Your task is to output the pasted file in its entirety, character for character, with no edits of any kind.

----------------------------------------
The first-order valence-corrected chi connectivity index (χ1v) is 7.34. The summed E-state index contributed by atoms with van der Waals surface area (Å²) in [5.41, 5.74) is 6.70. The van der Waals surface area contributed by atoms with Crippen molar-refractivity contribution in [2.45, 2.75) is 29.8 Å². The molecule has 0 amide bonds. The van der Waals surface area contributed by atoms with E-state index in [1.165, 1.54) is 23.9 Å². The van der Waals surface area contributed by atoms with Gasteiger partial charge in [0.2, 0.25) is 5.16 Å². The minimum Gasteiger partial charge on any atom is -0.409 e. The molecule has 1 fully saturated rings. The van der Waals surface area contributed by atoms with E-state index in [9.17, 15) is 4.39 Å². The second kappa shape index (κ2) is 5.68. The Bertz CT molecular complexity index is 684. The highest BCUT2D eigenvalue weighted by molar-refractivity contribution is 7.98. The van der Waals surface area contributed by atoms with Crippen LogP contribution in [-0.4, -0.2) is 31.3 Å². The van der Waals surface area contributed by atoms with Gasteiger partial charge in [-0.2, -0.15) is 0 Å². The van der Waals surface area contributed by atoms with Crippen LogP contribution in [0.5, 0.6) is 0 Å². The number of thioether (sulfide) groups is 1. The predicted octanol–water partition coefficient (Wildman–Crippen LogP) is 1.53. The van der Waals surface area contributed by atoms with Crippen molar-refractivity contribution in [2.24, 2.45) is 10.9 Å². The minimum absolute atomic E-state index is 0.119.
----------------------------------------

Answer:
The first-order valence-corrected chi connectivity index (χ1v) is 7.34. The summed E-state index contributed by atoms with van der Waals surface area (Å²) in [5.41, 5.74) is 6.70. The van der Waals surface area contributed by atoms with Crippen molar-refractivity contribution in [2.45, 2.75) is 29.8 Å². The molecule has 0 amide bonds. The van der Waals surface area contributed by atoms with E-state index in [1.165, 1.54) is 23.9 Å². The van der Waals surface area contributed by atoms with Gasteiger partial charge in [0.2, 0.25) is 5.16 Å². The minimum Gasteiger partial charge on any atom is -0.409 e. The molecule has 1 fully saturated rings. The van der Waals surface area contributed by atoms with E-state index in [9.17, 15) is 4.39 Å². The second kappa shape index (κ2) is 5.68. The Bertz CT molecular complexity index is 684. The highest BCUT2D eigenvalue weighted by molar-refractivity contribution is 7.98. The van der Waals surface area contributed by atoms with Crippen LogP contribution in [-0.4, -0.2) is 31.3 Å². The van der Waals surface area contributed by atoms with Gasteiger partial charge in [-0.2, -0.15) is 0 Å². The van der Waals surface area contributed by atoms with Crippen LogP contribution in [0.5, 0.6) is 0 Å². The number of thioether (sulfide) groups is 1. The predicted octanol–water partition coefficient (Wildman–Crippen LogP) is 1.53. The van der Waals surface area contributed by atoms with Crippen molar-refractivity contribution in [2.24, 2.45) is 10.9 Å². The minimum absolute atomic E-state index is 0.119.